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Q & A: Changing Planck’s Constant

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Most recent answer: 10/22/2007
Q:
What would happen if Planck’s constant = 6.26E-20?
- Amber (age 18)
Swansea, UK
A:
This is an interesting question, Amber.

Normally, Planck's constant (usually called h) has a value of 6.2618 x 10^-34 Joule-seconds (J*s). This is an important constant in Quantum Mechanics. So if we were to increase Planck's constant by about 10^14, what would happen?

A lot would change. For one thing, I doubt that there would be any atoms in the universe. The energy required to ionize hydrogen depends on h^-2. Ionizing is giving the electron of an atom enough energy to leave the hold of the nucleus. So if we increase h by 10^14, then the ionization energy of hydrogen would decrease by 10^-28.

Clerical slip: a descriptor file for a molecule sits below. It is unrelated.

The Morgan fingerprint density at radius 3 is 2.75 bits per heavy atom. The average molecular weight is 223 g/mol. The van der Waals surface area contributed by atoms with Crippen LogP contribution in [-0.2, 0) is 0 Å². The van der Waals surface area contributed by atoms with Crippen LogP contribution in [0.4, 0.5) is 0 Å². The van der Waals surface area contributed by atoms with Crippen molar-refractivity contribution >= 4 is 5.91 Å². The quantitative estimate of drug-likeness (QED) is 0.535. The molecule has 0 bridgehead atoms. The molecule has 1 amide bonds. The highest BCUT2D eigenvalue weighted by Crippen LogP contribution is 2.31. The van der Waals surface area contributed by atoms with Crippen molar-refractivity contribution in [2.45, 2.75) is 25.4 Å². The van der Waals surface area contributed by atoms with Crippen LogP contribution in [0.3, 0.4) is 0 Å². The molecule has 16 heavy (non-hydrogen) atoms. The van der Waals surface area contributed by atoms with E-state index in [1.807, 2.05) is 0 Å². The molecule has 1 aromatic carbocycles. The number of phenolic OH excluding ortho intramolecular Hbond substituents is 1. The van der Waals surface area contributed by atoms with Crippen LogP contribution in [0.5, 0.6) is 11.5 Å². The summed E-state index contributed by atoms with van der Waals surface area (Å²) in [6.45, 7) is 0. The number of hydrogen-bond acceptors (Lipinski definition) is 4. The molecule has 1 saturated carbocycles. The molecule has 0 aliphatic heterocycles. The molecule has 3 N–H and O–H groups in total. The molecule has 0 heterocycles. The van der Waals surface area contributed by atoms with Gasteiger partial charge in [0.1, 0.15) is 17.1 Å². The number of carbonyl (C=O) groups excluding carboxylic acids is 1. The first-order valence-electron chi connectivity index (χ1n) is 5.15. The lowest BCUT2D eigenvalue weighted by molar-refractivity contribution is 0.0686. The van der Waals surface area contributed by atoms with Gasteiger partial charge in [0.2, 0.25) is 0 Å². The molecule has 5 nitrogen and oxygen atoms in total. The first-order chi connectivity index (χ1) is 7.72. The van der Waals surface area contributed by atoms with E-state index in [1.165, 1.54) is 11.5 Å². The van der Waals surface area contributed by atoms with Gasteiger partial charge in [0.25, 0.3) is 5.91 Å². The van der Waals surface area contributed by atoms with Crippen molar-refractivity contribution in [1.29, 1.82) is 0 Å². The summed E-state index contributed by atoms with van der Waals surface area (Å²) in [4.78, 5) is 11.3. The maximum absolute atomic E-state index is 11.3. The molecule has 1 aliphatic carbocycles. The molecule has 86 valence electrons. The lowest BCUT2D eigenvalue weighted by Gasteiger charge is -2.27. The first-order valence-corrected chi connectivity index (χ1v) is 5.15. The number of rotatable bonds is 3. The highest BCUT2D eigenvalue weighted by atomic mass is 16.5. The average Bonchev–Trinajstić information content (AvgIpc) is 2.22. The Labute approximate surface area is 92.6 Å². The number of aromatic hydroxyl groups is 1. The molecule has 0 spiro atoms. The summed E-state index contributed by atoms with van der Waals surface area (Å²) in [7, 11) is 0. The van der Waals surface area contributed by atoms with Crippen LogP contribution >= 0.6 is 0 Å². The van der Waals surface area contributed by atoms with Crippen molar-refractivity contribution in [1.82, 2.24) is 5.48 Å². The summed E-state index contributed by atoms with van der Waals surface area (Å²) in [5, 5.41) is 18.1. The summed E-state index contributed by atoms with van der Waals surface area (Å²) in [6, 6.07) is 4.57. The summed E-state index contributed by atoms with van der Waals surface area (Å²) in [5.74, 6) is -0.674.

That is miniscule compared to the current energy needed to break an electron off of an atom would decrease dramatically. So if you were to excite an atom even a little bit, it would ionize.

Also, even if there were some stable atoms, they would be HUGE. The radius of an atom depends on h^2. So the atom would go from being 0.53 x 10^-10 meters (too small to see) to 0.53 x 10^18 meters. That's 100 times the distance to the nearest star!

So the universe would be completely different if we were to change planck's constant so drastically.

I hope this kind of answers your question.


math dan

(published on 10/22/2007)

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